In like sort, when Domitius (upon a time) seemed to reproach Crassus, saying: Is it not true, that when your lamprey was dead which was kept full daintily for you in a stew, you wept therefore? Crassus presently came upon him again with this bitter reply: And is it not true, that you, when you followed three wives of yours one after another to their funeral fire, never shed tear for the matter? It is not so requisite or necessary iwis (as the vulgar sort do think) that he who checketh and rebuketh another should have a ready wit of his own and a natural gift in doing it, or a loud and big voice, or an audacious and bold face; no, but such an one he ought to be, that cannot be noted and taxed with any vice: for it should seem that Apollo addressed this precept of his [Know thyself] to no person so much as to him who would blame and find fault with another; for fear lest such men, in speaking to others what they would, hear that again which they would not. For it happeneth ordinarily as Sophocles saith: That such an one
Who lets his tongue run foolishly,
In noting others bitterly,
Shall hear himself (unwillingly)
The words he gave so wilfully.
Lo, what commodity and profit ensueth upon reproaching an enemy!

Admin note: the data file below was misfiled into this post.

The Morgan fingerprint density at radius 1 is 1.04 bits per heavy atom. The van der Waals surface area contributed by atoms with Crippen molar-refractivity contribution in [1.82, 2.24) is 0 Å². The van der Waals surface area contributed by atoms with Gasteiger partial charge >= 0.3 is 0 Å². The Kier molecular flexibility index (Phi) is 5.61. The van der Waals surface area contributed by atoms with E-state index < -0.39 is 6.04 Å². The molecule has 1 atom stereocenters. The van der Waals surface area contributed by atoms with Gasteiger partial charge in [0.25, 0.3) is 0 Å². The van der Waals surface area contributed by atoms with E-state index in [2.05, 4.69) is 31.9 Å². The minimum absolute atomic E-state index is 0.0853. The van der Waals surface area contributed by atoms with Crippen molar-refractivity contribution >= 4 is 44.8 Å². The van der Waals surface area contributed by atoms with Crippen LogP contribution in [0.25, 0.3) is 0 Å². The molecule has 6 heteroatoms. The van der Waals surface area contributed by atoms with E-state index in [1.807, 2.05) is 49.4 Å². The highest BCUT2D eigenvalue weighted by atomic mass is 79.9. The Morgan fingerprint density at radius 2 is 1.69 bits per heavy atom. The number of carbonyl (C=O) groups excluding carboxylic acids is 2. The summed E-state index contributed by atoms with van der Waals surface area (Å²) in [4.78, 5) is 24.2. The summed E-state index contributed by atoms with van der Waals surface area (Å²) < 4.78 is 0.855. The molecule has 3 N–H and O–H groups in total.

Neither cometh there less good and advantage unto a man by being reproached by another, and hearing himself reviled by his enemies: and therefore it was well and truly said of Antisthenes, that such men as would be saved and become honest another day, ought of necessity to have either good friends, or most spiteful and bitter enemies: for as they with their kind remonstrances and admonitions, so these with their reproachful terms were like to reform their sinful life. But forasmuch as amity and friendship nowadays speaketh with a small and low voice when faults should freely be reproved, and is very audible and full of words in flattering, altogether mute and dumb in rebukes and chastisements; but what remaineth now but that we should hear the truth from the mouth of our enemies? much like unto Telephus, who for default of a physician that was a friend to cure him, was forced to commit his wound or ulcer to the iron head of his enemy's spear for to be healed; and even so those that have no well-willers that dare freely reprove their faults, must perforce endure with patience the stinging tongue of their enemy and evil-willer in chastising and rebuking their vices, not regarding so much the intent and meaning of the ill speaker, as the thing itself, and the matter that he speaketh; and look how he who enterprised the killing of Prometheus the Thessalian ran him so deep with his sword into the impostume or swelling botch which he had about him, that he let forth the corruption, and saved his life by the breaking and issue thereof; even so for all the world it falleth out many times that a reproachful speech delivered in anger or upon evil will is the cause of healing some malady of the soul, either hidden or unknown altogether, or else neglected: but the most part of those who are in this manner reproached, never consider whether the vice wherewith they are touched be in them or no, but they look rather if they can find some other vice to object unto him who hath thus challenged them; and much like unto wrestlers, they never wipe away their own dust, that is to say, the reproaches that be fastened upon themselves, and wherewith they be defamed, but they bestrew one another with dust, and afterwards trip up one another's heels, and tumble down one upon another, weltering in the same, and soiling one another therewith: whereas indeed it behoved rather that a man when he findeth himself tainted by his enemy, to endeavour for to do away that vice wherewith he is noted and defamed, much rather than to fetch out any spot or stain out of his garment which hath been shewed him: and although there be charged upon us some slanderous imputation that is not true, yet nevertheless we are to search into the occasion whereupon such an opprobrious speech might arise and proceed, yea, and take heed we must and fear, lest ere we be aware we commit the like or come near unto that which hath been objected unto us.